Cermaq is experiencing a mass die-off at three of their salmon farm operations in the Clayoquot Sound UNESCO Biosphere Region, north of Tofino, British Columbia, in the territory of Ahousaht First Nations.
On Thursday November 14 at 9pm, Cermaq was observed loading three empty bio-waste trailers onto a barge and heading off into the stormy night. At the same time, three fully loaded bio-waste trailers left Tofino.
The call came in at the end of a busy day last week: ‘Cermaq is experiencing a mass die-off at two of their farms in Clayoquot Sound’. By early morning the next day we had assembled a volunteer boat driver and photographer, sourced a donated water taxi, and raised the funds to fuel the boat and hire a videographer complete with drone. We set off in anticipation.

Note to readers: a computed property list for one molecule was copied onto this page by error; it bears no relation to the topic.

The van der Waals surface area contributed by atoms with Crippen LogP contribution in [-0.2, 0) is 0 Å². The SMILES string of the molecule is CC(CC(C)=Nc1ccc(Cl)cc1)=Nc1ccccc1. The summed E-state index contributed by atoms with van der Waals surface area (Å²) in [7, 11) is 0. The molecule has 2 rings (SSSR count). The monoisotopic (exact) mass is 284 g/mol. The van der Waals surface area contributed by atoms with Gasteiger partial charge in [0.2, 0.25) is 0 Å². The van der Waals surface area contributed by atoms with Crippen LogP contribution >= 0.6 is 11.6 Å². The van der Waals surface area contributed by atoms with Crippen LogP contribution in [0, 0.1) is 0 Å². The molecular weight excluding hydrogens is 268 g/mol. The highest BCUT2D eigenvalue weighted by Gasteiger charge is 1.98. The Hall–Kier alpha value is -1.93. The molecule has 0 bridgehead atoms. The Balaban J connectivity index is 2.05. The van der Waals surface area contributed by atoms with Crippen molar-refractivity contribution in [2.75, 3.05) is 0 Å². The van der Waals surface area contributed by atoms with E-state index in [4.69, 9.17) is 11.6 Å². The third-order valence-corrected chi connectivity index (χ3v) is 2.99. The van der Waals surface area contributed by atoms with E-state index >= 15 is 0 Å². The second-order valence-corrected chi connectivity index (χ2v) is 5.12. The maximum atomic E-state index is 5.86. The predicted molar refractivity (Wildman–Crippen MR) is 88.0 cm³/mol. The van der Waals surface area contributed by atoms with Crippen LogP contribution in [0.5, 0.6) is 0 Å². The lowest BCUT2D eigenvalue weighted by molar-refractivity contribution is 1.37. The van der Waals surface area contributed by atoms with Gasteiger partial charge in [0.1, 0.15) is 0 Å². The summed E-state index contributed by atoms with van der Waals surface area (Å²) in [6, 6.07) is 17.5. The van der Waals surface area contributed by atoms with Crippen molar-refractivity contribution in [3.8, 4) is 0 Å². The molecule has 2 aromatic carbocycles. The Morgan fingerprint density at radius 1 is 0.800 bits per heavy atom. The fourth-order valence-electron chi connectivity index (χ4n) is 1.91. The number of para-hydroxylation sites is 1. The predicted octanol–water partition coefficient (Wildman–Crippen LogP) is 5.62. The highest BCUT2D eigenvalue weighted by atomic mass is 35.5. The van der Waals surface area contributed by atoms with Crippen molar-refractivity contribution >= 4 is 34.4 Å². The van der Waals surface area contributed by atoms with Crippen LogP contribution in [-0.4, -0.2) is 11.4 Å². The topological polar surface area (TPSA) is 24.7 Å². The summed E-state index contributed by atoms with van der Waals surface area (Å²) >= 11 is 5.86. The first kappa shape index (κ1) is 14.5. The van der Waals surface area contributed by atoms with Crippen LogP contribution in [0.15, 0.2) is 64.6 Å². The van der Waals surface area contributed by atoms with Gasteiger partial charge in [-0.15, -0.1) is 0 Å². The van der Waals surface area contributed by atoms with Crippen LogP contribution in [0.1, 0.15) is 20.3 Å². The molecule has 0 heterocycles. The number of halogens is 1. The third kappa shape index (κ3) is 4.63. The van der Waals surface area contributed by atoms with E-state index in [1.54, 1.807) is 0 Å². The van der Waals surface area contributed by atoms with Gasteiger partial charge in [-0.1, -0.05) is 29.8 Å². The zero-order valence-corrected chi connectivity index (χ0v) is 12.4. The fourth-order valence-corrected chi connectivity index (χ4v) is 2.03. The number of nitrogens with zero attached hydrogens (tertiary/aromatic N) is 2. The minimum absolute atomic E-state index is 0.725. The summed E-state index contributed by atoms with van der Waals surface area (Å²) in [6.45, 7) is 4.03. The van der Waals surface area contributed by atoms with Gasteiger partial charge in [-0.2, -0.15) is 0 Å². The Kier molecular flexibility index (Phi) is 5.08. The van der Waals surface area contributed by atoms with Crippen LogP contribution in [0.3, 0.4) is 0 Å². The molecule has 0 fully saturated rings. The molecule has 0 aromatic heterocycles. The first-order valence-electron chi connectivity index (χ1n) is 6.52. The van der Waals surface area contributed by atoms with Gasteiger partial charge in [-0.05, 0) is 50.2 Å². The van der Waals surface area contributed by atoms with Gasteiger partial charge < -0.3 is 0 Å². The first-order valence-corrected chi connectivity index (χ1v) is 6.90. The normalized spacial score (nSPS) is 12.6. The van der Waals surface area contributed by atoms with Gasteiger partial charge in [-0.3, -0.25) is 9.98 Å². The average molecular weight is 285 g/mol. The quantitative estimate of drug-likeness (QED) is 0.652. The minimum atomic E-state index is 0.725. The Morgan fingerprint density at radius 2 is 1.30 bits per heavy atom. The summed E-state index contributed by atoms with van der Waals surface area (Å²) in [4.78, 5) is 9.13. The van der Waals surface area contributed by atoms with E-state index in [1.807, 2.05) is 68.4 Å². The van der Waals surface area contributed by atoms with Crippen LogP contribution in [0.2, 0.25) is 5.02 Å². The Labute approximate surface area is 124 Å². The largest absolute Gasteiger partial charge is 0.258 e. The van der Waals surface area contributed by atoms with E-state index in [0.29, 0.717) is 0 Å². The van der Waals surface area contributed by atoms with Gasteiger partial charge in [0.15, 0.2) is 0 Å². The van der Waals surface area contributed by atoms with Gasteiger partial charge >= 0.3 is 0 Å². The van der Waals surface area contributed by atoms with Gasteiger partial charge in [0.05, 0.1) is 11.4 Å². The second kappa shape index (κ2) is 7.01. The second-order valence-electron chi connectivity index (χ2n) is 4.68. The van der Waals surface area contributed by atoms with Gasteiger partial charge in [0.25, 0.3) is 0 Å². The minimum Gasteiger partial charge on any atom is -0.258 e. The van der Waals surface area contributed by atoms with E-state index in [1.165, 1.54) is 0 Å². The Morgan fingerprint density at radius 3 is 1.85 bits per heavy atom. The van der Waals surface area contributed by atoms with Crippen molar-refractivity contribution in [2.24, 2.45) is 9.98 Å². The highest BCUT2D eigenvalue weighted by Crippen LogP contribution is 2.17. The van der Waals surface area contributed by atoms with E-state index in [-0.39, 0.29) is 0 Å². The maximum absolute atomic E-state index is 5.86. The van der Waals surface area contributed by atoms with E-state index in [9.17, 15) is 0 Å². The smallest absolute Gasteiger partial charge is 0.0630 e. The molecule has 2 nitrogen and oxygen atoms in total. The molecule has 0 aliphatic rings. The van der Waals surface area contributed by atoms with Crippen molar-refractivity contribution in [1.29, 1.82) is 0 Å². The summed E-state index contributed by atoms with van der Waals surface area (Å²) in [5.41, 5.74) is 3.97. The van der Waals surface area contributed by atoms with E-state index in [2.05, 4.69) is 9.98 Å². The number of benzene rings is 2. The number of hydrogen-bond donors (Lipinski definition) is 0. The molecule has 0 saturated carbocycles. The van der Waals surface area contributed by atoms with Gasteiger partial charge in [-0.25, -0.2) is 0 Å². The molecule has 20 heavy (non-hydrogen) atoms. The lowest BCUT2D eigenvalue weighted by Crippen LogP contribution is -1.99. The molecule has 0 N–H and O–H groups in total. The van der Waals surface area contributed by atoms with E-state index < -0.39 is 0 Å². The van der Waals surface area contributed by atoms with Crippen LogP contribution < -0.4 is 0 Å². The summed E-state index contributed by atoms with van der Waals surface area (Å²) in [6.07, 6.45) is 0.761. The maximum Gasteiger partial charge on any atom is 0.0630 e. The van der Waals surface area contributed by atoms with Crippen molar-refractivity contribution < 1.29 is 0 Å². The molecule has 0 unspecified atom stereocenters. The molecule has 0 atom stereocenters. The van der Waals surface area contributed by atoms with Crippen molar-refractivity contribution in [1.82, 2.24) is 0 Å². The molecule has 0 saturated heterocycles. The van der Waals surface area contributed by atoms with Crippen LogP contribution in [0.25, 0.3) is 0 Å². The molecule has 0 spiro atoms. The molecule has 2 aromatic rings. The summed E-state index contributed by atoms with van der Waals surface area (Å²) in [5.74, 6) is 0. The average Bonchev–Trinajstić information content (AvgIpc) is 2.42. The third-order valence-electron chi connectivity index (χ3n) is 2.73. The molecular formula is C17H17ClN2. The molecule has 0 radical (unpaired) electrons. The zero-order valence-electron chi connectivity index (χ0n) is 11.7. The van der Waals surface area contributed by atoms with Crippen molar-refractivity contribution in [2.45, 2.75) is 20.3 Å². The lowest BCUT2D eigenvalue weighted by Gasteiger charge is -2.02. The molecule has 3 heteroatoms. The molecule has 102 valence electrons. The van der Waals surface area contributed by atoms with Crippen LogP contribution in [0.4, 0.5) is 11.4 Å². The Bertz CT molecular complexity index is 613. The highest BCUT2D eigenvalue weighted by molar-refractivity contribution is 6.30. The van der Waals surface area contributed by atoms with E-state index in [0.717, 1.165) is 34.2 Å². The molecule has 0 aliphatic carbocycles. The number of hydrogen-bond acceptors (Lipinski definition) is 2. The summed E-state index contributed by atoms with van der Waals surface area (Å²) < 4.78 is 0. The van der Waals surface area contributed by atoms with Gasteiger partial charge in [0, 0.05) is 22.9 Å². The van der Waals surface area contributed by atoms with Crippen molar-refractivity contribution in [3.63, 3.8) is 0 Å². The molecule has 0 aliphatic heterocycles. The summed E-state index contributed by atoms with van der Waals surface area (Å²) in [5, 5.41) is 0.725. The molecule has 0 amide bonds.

The first farm we got to didn’t seem to have any unusual activity, other than the whole Herbert Inlet was a weird murky turquoise. An employee boated over to photograph us, and a polite exchange followed. ‘We’re not sure what this colour is’, he said. ‘We’ve been seeing it for six weeks—could be Chryso’ (shorthand for Chrysochromulina, a species of algae).
The second farm we reached was the Millar Channel farm, just kilometres north of the site evicted by Ahousaht First Nations, after it was occupied by the Yaakswiis Warriors last September. There was a hum of activity: workers tossing dead salmon into totes, which were lifted and dumped into semi-trailers designed to haul away animal remains. The tubes sucking the dead fish (morts) from the pens were getting plugged up with the sheer numbers, and divers were in the pens unplugging them.